Endocrine diseases in dogs and cats: similarities and differences with endocrine diseases in humans

Growth Horm IGF Res. 2003 Aug:13 Suppl A:S158-64. doi: 10.1016/s1096-6374(03)00076-5.


Over several millennia, humans have created hundreds of dog and cat breeds by selective breeding, including fixation of mutant genes. The domestic dog is unique in the extent of its variation in height, weight and shape as well as its behavior. It is primarily the relatively long persistence of high levels of growth hormone (GH) release at a young age that accounts for the large body size in giant breeds of dogs. Several of the endocrine diseases of humans are also known to occur as similar entities in dogs and cats. With some variations, this is true for conditions such as diabetes mellitus and the hypofunction syndromes of the thyroid and adrenal cortex. Also, the hyperfunction syndromes of hypercortisolism and hyperparathyroidism in dogs and cats have many similarities with their human counterparts. The exception seems to be Graves' disease. This condition, which is due to production of thyroid-stimulating hormone (TSH)-receptor antibodies, has not been observed in dogs and cats. The very common form of hyperthyroidism in cats is due to toxic adenomas. In the 1980s it was discovered that in dogs exogenous progestins and endogenous progesterone can induce GH excess. This GH excess originates form the mammary gland and may give rise to acromegaly and insulin resistance. GH production by the mammary gland is not unique to the dog. It has become clear that cats and humans also express the GH gene in the mammary gland. There is increasing evidence that this locally produced GH not only plays a role in the morphologic changes of the mammary gland associated with the ovarian cycle and gestation, but that it is also involved in the development of breast cancer. In dogs, induction of mammary GH production by progestin administration allows for treatment of GH deficiency.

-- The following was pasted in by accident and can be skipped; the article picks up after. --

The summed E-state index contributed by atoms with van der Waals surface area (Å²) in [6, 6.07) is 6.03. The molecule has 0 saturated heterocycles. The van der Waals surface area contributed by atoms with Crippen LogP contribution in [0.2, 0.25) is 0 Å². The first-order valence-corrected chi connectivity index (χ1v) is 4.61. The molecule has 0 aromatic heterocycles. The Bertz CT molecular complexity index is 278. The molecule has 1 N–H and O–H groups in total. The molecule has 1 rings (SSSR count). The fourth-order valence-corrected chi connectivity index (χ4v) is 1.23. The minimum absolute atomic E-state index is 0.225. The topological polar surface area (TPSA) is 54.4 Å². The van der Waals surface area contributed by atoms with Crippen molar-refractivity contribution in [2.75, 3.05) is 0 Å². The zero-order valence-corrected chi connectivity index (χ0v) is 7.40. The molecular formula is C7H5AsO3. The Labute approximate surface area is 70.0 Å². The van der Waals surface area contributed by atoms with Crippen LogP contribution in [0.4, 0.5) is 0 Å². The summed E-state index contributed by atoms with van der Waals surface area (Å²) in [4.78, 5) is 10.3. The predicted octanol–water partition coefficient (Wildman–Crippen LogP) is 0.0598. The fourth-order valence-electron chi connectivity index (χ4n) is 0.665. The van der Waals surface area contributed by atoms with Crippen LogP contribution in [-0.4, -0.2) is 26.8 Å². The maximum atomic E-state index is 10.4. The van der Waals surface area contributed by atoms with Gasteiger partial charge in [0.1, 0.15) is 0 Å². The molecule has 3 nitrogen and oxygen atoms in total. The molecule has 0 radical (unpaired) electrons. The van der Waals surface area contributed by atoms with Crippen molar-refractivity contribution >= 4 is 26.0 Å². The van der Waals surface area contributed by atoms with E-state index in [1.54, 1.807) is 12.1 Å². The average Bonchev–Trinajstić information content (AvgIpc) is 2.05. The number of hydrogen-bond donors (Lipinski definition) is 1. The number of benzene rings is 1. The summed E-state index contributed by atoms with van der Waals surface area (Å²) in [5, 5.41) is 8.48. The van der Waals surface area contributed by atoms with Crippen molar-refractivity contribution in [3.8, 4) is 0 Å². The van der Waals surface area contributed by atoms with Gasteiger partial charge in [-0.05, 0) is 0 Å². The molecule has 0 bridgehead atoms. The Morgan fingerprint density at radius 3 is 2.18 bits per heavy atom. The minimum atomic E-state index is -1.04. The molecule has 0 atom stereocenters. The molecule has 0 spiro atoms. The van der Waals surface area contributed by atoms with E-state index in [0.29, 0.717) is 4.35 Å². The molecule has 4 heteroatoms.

Publication types

  • Comparative Study
  • Review

MeSH terms

  • Animals
  • Animals, Domestic*
  • Cat Diseases / etiology*
  • Cats
  • Dog Diseases / etiology*
  • Dogs
  • Endocrine System Diseases / physiopathology*
  • Endocrine System Diseases / veterinary*
  • Growth Hormone / deficiency*
  • Humans


  • Growth Hormone